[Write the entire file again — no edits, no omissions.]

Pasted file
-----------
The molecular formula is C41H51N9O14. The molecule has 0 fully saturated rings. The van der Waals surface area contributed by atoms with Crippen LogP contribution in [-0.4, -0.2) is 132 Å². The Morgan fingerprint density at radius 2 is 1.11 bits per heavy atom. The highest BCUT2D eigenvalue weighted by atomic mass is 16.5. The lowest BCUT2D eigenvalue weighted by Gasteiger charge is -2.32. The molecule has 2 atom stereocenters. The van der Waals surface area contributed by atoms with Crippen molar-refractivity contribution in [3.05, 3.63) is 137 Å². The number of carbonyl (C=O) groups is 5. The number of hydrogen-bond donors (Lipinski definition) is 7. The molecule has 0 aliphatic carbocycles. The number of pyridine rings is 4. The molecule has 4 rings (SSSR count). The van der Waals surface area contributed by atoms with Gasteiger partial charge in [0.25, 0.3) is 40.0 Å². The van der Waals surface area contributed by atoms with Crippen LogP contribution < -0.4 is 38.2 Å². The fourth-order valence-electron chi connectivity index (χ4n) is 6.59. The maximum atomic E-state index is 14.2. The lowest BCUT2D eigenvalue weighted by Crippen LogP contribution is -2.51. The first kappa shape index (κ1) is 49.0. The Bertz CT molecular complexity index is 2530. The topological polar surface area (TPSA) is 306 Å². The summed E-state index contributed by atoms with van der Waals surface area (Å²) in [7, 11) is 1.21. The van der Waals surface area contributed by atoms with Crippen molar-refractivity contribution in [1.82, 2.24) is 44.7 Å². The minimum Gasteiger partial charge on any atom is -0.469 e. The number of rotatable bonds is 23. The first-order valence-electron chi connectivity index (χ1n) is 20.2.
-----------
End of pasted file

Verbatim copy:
The molecular formula is C41H51N9O14. The molecule has 0 fully saturated rings. The van der Waals surface area contributed by atoms with Crippen LogP contribution in [-0.4, -0.2) is 132 Å². The Morgan fingerprint density at radius 2 is 1.11 bits per heavy atom. The highest BCUT2D eigenvalue weighted by atomic mass is 16.5. The lowest BCUT2D eigenvalue weighted by Gasteiger charge is -2.32. The molecule has 2 atom stereocenters. The van der Waals surface area contributed by atoms with Crippen molar-refractivity contribution in [3.05, 3.63) is 137 Å². The number of carbonyl (C=O) groups is 5. The number of hydrogen-bond donors (Lipinski definition) is 7. The molecule has 0 aliphatic carbocycles. The number of pyridine rings is 4. The molecule has 4 rings (SSSR count). The van der Waals surface area contributed by atoms with Gasteiger partial charge in [0.25, 0.3) is 40.0 Å². The van der Waals surface area contributed by atoms with Crippen LogP contribution < -0.4 is 38.2 Å². The fourth-order valence-electron chi connectivity index (χ4n) is 6.59. The maximum atomic E-state index is 14.2. The lowest BCUT2D eigenvalue weighted by Crippen LogP contribution is -2.51. The first kappa shape index (κ1) is 49.0. The Bertz CT molecular complexity index is 2530. The topological polar surface area (TPSA) is 306 Å². The summed E-state index contributed by atoms with van der Waals surface area (Å²) in [7, 11) is 1.21. The van der Waals surface area contributed by atoms with Crippen molar-refractivity contribution in [1.82, 2.24) is 44.7 Å². The minimum Gasteiger partial charge on any atom is -0.469 e. The number of rotatable bonds is 23. The first-order valence-electron chi connectivity index (χ1n) is 20.2.